The report in the “ Dawasa ” (P2) appeared on the front pageunder the heading—
“ Ronnie has to pay compensation ”and is as follows : —
“ The District Judge of Panadura, Mr. M. A. M. Hussein,yesterday ordered Mr. Ronnie de Mel, Member of Parliamentfor Devinuwara to pay damages in a sum of Rs. 45,560 tothree employees who had served under him as estate workers-
SAMAR AKOON, C. J.—Indcpendct l Newspapers Lild. v. d? Mcl
The said order was made by the District Judge in the courseof his judgment given <n a case filed against Mr. Ronnie deMel for neglecting to pay a sum ordered to be paid to threeemployees who worked on the Geekiyanakanda Estatebelonging to Mr. De Mel. ”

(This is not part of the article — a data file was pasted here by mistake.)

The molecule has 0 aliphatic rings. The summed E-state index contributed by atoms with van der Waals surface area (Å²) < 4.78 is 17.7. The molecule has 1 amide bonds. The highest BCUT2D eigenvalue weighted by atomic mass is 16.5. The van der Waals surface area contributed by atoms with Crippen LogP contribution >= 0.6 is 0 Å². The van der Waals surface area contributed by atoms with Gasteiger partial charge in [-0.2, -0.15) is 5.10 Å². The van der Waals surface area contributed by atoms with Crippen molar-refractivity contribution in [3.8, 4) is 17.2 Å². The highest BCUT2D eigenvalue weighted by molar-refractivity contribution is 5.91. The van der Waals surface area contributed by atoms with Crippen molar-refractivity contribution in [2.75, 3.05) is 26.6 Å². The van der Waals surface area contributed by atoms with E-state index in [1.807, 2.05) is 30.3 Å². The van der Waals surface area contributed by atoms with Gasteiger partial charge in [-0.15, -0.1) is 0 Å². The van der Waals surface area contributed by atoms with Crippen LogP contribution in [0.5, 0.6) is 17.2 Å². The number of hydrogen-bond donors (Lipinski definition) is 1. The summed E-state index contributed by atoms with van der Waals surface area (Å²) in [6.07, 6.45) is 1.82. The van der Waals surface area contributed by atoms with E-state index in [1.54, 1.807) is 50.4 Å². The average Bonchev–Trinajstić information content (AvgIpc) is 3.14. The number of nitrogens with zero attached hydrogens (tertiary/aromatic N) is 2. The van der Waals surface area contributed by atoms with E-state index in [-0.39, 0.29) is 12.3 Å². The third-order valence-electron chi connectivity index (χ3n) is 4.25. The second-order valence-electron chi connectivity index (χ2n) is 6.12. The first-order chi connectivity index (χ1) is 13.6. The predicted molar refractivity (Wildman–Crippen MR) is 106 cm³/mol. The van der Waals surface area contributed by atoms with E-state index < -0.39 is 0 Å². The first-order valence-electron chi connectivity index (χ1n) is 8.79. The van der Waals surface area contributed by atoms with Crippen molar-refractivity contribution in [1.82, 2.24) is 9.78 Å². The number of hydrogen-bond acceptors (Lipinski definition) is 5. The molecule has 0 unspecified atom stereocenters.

The report in the “ Sawasa ” (P4) appeared on page 12 underthe heading—
“ Ronnie pays Rs. 45,560 as compensation to 3 dismissedemployees ”
and is as follows : —
“ The District Judge of Panadura, Mr. M. A. M. Hussein,yesterday ordered Mr. Ronnie de Mel, Member of Parliamentfor Devinuwara to pay damages in a sum of Rs. 45,560 tothree employees who had served under him as estate workers.The said order was made by the District Judge in the courseof his judgment given in a case filed against Mr. Ronnie deMel for neglecting to pay a sum ordered to be paid to threeemployees who worked on the Geekiyanakanda Estatebelonging to Mr. De Mel.
This case had been filed by the Assistant Commissioner,Kalutara.